If you’ve had a chance to ride the metro in Japan, you would detect a stark contrast to its Chinese counterpart (for starters, the decibel level in carriages). With self-awareness slowly on the rise among Chinese citizens, Kunming subway passengers who have suffered tumults of loud cellphone conversations, videos or music have had enough.
Acting on passengers’ complaints, Yunnan’s capital city plans to ban noises caused by loud conversations and electronic devices in the city’s metro cars.
Brick would not fair well on a Chinese metro. Image via Giphy
The Kunming Transportation Bureau is currently seeking public opinion on an amendment to its code of conduct for subway passengers, which includes the loud noise ban, until September 5. If passengers are found violating the new regulations, they may face an administrative penalty. The amendment, however, does not specify what penalties will be inflicted.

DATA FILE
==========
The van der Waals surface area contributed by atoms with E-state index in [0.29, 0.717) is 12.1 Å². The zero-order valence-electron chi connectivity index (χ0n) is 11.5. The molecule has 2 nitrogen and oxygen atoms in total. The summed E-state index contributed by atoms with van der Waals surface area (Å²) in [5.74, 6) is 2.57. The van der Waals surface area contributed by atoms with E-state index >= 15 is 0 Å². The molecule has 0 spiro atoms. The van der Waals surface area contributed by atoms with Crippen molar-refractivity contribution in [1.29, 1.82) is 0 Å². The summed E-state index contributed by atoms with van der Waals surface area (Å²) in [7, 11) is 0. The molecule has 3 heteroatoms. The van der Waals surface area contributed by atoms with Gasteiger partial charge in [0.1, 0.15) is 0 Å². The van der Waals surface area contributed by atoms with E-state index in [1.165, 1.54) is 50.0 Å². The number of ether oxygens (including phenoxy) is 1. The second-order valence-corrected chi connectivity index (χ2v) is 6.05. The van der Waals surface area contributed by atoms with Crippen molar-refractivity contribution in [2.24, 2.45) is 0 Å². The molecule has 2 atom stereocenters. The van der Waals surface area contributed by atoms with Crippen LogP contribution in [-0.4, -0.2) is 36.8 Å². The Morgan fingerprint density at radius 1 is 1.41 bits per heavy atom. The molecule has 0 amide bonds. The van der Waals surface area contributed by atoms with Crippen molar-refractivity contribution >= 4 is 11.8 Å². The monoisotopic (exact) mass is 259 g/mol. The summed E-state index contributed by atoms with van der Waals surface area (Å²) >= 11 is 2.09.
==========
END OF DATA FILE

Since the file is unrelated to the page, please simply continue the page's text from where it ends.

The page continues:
If the proposed changes are approved, Kunming will become one of the few Chinese cities to regulate subway passenger noise levels.
In May, Beijing also updated their rules for metro riders, prohibiting loud conversations, playing musical instruments or using loudspeakers when listening to music and the like. Gansu’s capital city of Lanzhou also barred such behaviors from passengers when its first metro line opened in June.
In response to the noise ban, transportation expert Xu Kangming told Beijing Youth Newspaper that the key lies in “publicizing these rules and making passengers aware of the effect these behaviors cause on others.”
One thing the Kunming Transportation Bureau may also want to consider banning – live chicken slaughters in metro stations.
[Cover image: screegrab via Giphy]